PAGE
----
Mark Zuckerberg, the 32-year-old Facebook founder & CEO, has been touring the U.S. in search of photo ops with “ordinary folks.” The goal, as he put it, is to help him “get out and talk to more people about how they’re living, working and thinking about the future.” Then, a few days ago, the young billionaire unexpectedly announced he no longer considers himself an atheist. In July, Zuckerberg launched his philanthropic organization. In January, he hired former Obama campaign manager David Plouffe and former George W. Bush campaign manager Ken Mehlman.
As if that didn’t scream “I’m planning a 2020 presidential bid,” just watch the following video:
All that remains is the logo and campaign slogan—something like, “Zuck It, America!™”
Of course Zuckerberg is thinking of pursuing the presidency. How could he not be? No doubt the social media mogul is telling himself, “Hey, if Trump can do it, why not me?” Or perhaps he’s just looking for his next big achievement—a way to celebrate turning 35 now that he’s given up buying those 700 acres on the Hawaiian island of Kauai. Whatever is going on behind that every-awkward-kid-you-grew-up-with-and-lost-touch-with baby face, it’s hard to imagine anyone in Zuckerberg’s world of high dollar fundraisers and self-congratulation who could (or would) give him a reason not to get political.
But Zuckerberg isn’t political, and he has no business pursuing the nation’s highest office. His past forays into that world have been bizarre and relatively recent, betraying either a lack of core ideology or profound detachment. He has palled around with Barack Obama, given his de facto endorsement to Hillary Clinton, turned Facebook into a form of surveillance, and fundraised for embattled New Jersey Governor Chris Christie, whose leadership he praised. Rather than a pillar of genuine conviction—rather than indicating at all that he is even aware of the staggering political and economic inequality tearing the country apart—the billionaire wunderkind has fashioned himself as a poster child for banal, black-tie virtue signaling; the physical embodiment of the empty, patronizing culture of America’s socialite class.
Sure, Zuckerberg connected us all. But for over a decade, he just took the money and ran. Now he’s gearing up for a presidential run?
The American oligarchy is slowly becoming more apparent even to casual observers. In the past, one had to dedicate themselves to public service (generally) through military service, a governorship, or a Senate seat, and thus prove a level of competency. Now, all it takes to become a serious contender is big money behind you.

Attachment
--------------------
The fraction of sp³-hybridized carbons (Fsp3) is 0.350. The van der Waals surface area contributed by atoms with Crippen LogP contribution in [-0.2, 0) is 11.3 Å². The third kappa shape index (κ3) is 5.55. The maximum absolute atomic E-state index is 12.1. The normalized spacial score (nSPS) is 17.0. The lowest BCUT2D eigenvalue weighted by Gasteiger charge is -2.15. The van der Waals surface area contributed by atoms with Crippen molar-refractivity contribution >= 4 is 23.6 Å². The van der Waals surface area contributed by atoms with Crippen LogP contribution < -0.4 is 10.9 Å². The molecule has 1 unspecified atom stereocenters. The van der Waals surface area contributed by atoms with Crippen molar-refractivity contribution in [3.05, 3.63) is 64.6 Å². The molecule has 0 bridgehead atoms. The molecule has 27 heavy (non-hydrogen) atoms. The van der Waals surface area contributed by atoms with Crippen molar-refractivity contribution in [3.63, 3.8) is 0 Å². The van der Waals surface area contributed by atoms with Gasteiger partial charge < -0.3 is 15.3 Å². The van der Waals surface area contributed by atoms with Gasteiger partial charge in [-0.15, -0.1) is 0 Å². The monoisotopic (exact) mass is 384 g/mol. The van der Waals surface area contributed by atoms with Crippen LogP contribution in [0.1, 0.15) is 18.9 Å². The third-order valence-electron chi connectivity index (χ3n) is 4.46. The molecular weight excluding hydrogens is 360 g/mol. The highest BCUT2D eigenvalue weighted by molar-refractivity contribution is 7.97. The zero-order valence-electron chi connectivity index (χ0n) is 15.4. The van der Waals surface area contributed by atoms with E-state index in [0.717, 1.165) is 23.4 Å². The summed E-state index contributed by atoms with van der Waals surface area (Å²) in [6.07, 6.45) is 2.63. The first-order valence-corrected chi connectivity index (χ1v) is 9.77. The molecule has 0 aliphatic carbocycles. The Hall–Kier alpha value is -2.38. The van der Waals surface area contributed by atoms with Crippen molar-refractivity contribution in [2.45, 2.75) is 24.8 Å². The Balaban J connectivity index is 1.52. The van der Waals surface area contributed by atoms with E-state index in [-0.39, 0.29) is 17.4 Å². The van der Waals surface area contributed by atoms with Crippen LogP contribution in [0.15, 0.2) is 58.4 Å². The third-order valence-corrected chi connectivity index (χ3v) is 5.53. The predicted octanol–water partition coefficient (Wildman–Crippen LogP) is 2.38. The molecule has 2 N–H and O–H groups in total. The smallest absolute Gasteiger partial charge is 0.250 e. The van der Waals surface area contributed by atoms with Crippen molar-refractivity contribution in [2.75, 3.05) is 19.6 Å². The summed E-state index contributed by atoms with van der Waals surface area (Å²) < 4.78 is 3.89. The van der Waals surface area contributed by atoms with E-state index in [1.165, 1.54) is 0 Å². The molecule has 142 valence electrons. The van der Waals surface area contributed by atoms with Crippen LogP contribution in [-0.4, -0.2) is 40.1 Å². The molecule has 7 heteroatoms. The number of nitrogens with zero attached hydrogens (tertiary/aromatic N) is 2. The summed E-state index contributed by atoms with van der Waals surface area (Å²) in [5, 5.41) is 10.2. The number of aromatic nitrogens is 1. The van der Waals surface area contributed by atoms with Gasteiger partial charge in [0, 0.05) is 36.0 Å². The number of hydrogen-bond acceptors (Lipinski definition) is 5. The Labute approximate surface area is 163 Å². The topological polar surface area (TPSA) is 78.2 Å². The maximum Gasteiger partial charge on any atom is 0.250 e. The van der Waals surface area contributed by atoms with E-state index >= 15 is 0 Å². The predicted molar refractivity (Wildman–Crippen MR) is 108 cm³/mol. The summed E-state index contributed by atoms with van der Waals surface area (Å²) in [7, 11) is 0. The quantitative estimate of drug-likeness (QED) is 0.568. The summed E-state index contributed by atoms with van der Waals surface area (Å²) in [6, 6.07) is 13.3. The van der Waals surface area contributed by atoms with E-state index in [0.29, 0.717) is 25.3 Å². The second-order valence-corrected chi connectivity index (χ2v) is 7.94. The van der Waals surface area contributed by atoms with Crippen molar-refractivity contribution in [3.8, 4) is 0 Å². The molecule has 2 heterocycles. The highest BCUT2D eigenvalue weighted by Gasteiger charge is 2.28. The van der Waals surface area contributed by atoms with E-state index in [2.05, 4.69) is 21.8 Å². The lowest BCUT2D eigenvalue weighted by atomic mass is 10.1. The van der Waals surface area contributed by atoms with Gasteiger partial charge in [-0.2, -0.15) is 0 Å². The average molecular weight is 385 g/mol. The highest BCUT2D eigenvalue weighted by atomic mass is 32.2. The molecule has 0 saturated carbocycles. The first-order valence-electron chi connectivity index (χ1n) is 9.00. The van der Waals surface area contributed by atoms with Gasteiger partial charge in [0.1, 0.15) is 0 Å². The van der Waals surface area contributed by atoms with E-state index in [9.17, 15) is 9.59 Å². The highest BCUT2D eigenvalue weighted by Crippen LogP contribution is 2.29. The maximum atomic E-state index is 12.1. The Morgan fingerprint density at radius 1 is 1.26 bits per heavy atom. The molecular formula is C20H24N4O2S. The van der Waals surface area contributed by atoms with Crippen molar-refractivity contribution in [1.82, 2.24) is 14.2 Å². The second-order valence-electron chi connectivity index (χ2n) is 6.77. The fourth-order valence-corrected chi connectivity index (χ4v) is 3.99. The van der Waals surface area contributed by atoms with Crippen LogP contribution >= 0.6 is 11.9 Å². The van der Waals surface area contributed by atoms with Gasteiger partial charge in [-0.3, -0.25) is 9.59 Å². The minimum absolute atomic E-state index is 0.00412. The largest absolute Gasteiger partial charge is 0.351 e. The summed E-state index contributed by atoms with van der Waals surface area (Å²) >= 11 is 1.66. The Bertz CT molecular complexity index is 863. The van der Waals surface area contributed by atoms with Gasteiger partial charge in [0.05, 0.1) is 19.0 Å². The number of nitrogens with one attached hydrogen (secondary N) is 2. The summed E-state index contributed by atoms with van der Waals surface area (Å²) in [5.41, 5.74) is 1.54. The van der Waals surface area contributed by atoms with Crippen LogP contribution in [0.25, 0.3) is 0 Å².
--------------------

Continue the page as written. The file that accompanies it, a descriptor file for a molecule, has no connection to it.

Ever since the Supreme Court decided that spending is a form of protected speech under the First Amendment in Buckley v. Valeo, the cost associated with presidential campaigns has increased every election cycle (barring two outlier years).
That’s because the more money the super-rich pour into our races—presidential or otherwise—the more they drive up the cost of running, and the more entrenched they become, securing their role in our process. In so doing, the donor class is creating a system that effectively shuts out anyone from leadership positions whose agenda runs contrary to their interests—if that individual isn’t already wealthy. This is why policy outcomes are driven more by the demands of the economic elite than popular will today, and why elected officials spend so much of their time fundraising.
Let’s face it, a race between two billionaires for the nation’s highest office is something our already-strained system would be unable to handle. As far as spending is concerned, it would be a bloodbath of precedent-setting proportions.
The bottom line here is simple: if our democracy is to survive, power must be taken back from economic elites. That is because interests and considerations vary by class. It is doubtful Mark Zuckerberg sees it that way and, as such, has any inclination to reform the system he has been marinating in for much of his adult life. But that’s exactly why he must reconsider this pursuit.